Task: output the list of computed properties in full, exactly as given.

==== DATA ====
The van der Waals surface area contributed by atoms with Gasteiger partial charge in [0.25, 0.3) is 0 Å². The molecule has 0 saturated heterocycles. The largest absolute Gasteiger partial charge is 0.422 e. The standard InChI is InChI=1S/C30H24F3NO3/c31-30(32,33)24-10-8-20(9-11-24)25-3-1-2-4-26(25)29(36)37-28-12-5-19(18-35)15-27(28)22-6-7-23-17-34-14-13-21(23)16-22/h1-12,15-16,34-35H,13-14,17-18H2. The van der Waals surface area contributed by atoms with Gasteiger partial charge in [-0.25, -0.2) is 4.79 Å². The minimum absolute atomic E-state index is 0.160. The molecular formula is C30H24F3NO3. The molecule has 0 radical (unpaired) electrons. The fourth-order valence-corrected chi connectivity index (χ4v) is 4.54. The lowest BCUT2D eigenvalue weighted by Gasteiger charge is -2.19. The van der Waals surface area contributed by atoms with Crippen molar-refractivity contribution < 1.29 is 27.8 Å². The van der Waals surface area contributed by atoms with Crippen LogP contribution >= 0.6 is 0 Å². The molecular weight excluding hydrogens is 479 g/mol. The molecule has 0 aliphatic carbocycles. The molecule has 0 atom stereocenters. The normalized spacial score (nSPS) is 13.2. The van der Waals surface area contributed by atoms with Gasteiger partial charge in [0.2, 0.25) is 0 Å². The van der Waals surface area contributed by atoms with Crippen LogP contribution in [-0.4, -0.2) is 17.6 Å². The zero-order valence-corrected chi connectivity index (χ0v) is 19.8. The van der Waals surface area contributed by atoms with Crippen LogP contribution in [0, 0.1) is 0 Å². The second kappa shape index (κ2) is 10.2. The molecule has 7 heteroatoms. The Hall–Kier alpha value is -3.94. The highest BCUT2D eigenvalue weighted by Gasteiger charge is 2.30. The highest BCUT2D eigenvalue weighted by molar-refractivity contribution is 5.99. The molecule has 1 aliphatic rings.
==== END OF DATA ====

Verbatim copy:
The van der Waals surface area contributed by atoms with Gasteiger partial charge in [0.25, 0.3) is 0 Å². The molecule has 0 saturated heterocycles. The largest absolute Gasteiger partial charge is 0.422 e. The standard InChI is InChI=1S/C30H24F3NO3/c31-30(32,33)24-10-8-20(9-11-24)25-3-1-2-4-26(25)29(36)37-28-12-5-19(18-35)15-27(28)22-6-7-23-17-34-14-13-21(23)16-22/h1-12,15-16,34-35H,13-14,17-18H2. The van der Waals surface area contributed by atoms with Gasteiger partial charge in [-0.25, -0.2) is 4.79 Å². The minimum absolute atomic E-state index is 0.160. The molecular formula is C30H24F3NO3. The molecule has 0 radical (unpaired) electrons. The fourth-order valence-corrected chi connectivity index (χ4v) is 4.54. The lowest BCUT2D eigenvalue weighted by Gasteiger charge is -2.19. The van der Waals surface area contributed by atoms with Crippen molar-refractivity contribution < 1.29 is 27.8 Å². The van der Waals surface area contributed by atoms with Crippen LogP contribution >= 0.6 is 0 Å². The molecular weight excluding hydrogens is 479 g/mol. The molecule has 0 aliphatic carbocycles. The molecule has 0 atom stereocenters. The normalized spacial score (nSPS) is 13.2. The van der Waals surface area contributed by atoms with Gasteiger partial charge in [0.2, 0.25) is 0 Å². The van der Waals surface area contributed by atoms with Crippen LogP contribution in [-0.4, -0.2) is 17.6 Å². The zero-order valence-corrected chi connectivity index (χ0v) is 19.8. The van der Waals surface area contributed by atoms with Crippen LogP contribution in [0, 0.1) is 0 Å². The second kappa shape index (κ2) is 10.2. The molecule has 7 heteroatoms. The Hall–Kier alpha value is -3.94. The highest BCUT2D eigenvalue weighted by Gasteiger charge is 2.30. The highest BCUT2D eigenvalue weighted by molar-refractivity contribution is 5.99. The molecule has 1 aliphatic rings.